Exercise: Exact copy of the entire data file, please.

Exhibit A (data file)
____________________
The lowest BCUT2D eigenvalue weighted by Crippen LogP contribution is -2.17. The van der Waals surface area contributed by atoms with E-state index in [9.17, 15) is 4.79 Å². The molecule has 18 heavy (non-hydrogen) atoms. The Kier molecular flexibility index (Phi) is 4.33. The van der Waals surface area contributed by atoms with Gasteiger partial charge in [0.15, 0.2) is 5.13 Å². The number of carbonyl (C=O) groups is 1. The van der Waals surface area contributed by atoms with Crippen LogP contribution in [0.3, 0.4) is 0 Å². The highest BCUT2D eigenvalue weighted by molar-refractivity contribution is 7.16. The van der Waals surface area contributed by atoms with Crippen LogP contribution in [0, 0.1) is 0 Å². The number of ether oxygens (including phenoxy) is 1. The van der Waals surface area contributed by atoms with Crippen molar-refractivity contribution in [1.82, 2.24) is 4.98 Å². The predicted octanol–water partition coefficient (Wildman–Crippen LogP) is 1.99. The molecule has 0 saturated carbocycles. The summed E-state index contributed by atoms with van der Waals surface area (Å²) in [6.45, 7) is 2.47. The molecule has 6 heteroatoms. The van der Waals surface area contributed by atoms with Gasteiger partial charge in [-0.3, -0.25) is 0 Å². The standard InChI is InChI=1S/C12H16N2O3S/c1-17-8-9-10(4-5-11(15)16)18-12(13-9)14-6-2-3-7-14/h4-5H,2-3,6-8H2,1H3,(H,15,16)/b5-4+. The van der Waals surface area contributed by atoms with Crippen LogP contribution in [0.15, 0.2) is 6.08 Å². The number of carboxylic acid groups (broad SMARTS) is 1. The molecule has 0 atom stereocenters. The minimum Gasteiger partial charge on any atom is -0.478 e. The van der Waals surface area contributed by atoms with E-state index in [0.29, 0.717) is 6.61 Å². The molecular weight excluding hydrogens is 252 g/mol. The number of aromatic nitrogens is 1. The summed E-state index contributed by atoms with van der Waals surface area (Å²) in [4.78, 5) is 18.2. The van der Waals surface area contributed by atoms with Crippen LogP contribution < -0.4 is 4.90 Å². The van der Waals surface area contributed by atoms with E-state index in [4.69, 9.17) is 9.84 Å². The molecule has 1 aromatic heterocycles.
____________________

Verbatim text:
The lowest BCUT2D eigenvalue weighted by Crippen LogP contribution is -2.17. The van der Waals surface area contributed by atoms with E-state index in [9.17, 15) is 4.79 Å². The molecule has 18 heavy (non-hydrogen) atoms. The Kier molecular flexibility index (Phi) is 4.33. The van der Waals surface area contributed by atoms with Gasteiger partial charge in [0.15, 0.2) is 5.13 Å². The number of carbonyl (C=O) groups is 1. The van der Waals surface area contributed by atoms with Crippen LogP contribution in [0.3, 0.4) is 0 Å². The highest BCUT2D eigenvalue weighted by molar-refractivity contribution is 7.16. The van der Waals surface area contributed by atoms with Crippen LogP contribution in [0, 0.1) is 0 Å². The number of ether oxygens (including phenoxy) is 1. The van der Waals surface area contributed by atoms with Crippen molar-refractivity contribution in [1.82, 2.24) is 4.98 Å². The predicted octanol–water partition coefficient (Wildman–Crippen LogP) is 1.99. The molecule has 0 saturated carbocycles. The summed E-state index contributed by atoms with van der Waals surface area (Å²) in [6.45, 7) is 2.47. The molecule has 6 heteroatoms. The van der Waals surface area contributed by atoms with Gasteiger partial charge in [-0.3, -0.25) is 0 Å². The standard InChI is InChI=1S/C12H16N2O3S/c1-17-8-9-10(4-5-11(15)16)18-12(13-9)14-6-2-3-7-14/h4-5H,2-3,6-8H2,1H3,(H,15,16)/b5-4+. The van der Waals surface area contributed by atoms with Crippen LogP contribution in [0.15, 0.2) is 6.08 Å². The number of carboxylic acid groups (broad SMARTS) is 1. The molecule has 0 atom stereocenters. The minimum Gasteiger partial charge on any atom is -0.478 e. The van der Waals surface area contributed by atoms with E-state index in [0.29, 0.717) is 6.61 Å². The molecular weight excluding hydrogens is 252 g/mol. The number of aromatic nitrogens is 1. The summed E-state index contributed by atoms with van der Waals surface area (Å²) in [4.78, 5) is 18.2. The van der Waals surface area contributed by atoms with Crippen LogP contribution < -0.4 is 4.90 Å². The van der Waals surface area contributed by atoms with E-state index in [4.69, 9.17) is 9.84 Å². The molecule has 1 aromatic heterocycles.